The restaurant, Bowdie's Chop House, has reservations for about 20 people for its opening night Monday and said it has drawn plenty of interest from longtime customers. Still, Duesbery worries about her health.

“I am concerned that it will expose me to potential diseases, and expose others, no matter the precautions that we take," she said. “It’s kind of uncharted waters."

Coronavirus: What you need to know

There are now 34,639 confirmed cases of COVID-19 in Ohio; 2,117 people have died from the virus and 6,264 were hospitalized, according to the Ohio Department of Health. Breakdown of Ohio cases by county >>

For most people, the virus causes mild or moderate symptoms that clear up in a couple of weeks. Older adults and people with existing health problems are at higher risk of more severe illness, including pneumonia, or death.

10TV is committed to bringing you a FACTS NOT FEAR approach to our coronavirus reporting. You can count on 10TV to give you the latest developments and the impacts on you and your family. For complete coverage, visit: 10TV.com/coronavirus.

Categories: Ohio News

Twitter disables Trump campaign's George Floyd video tribute

2 hours 24 min ago

Twitter has blocked a Trump campaign video tribute to George Floyd over a copyright claim, in a move that adds to tensions between the social media platform and the U.S. president, one of its most widely followed users.

The company put a label on a video posted by the @TeamTrump account that said, “This media has been disabled in response to a claim by the copyright owner.” The video was still up on President Donald Trump’s YouTube channel and includes pictures of Floyd, whose death sparked widespread protests, at the start.

“Per our copyright policy, we respond to valid copyright complaints sent to us by a copyright owner or their authorized representatives,” Twitter said in a statement. It did not say who made the complaint.

The three minute and 45 second clip is a montage of photos and videos of peaceful marches and police officers hugging protesters interspersed with some scenes of burning buildings and vandalism, set to gentle piano music and Trump speaking.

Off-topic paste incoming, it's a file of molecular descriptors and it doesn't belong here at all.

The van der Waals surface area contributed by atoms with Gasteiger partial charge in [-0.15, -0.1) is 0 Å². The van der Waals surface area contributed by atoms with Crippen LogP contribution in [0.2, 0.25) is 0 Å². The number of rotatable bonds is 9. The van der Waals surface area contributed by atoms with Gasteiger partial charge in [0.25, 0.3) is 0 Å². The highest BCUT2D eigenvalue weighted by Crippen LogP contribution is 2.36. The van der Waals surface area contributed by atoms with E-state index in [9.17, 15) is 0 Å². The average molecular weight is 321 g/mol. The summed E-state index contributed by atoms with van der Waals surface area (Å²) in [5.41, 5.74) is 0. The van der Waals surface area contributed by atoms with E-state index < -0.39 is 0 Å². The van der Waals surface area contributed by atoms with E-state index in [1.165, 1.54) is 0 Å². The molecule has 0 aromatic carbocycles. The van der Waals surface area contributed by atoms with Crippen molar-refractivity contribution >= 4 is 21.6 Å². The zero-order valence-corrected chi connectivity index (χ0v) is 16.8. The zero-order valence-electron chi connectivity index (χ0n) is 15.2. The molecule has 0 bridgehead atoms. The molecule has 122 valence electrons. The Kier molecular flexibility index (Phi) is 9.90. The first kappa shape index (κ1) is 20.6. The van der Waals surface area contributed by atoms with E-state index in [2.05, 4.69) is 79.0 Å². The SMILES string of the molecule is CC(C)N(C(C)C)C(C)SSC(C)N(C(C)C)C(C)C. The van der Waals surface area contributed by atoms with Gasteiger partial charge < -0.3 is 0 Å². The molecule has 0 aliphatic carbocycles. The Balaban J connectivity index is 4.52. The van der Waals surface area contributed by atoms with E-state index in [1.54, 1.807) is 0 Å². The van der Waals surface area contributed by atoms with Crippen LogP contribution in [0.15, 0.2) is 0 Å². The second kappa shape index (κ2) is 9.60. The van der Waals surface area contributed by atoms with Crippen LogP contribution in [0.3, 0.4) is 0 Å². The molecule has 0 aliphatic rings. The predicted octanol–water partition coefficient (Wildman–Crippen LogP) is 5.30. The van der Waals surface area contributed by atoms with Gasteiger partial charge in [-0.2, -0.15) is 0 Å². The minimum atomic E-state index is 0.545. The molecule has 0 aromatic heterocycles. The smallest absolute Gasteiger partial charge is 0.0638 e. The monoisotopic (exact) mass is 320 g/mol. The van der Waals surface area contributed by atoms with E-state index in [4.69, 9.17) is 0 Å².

Last month, Twitter placed fact-check warnings on two tweets from Trump’s own account that called mail-in ballots “fraudulent” and predicted problems with the November U.S. elections. Under the tweets, there is now a link reading “Get the facts about mail-in ballots” that guides users to a Twitter “moments” page with fact checks and news stories about Trump’s unsubstantiated claims.

It also demoted and placed a stronger warning on a third Trump tweet about Minneapolis protests that read, in part, that “when the looting starts, the shooting starts.” Twitter said that the tweet had violated the platform’s rules by glorifying violence.

Trump responded by threatening to retaliate against social media companies.

Last year, Twitter also removed a Trump tweet that featured a doctored Nickelback music video clip that took aim at former Vice President Joe Biden, after receiving copyright complaints.

Categories: Ohio News

Nextdoor neighbors offer moments of Zen

3 hours 16 min ago

Many people may be looking to find a moment to pause and reflect on the events of the past couple of weeks. For some folks, that means turning off social media. Completely.

Felicia D. in the King-Lincoln neighborhood of Columbus told us on Nextdoor that she loves buying loose flowers and making her own arrangements using empty liquor bottles and wine glasses.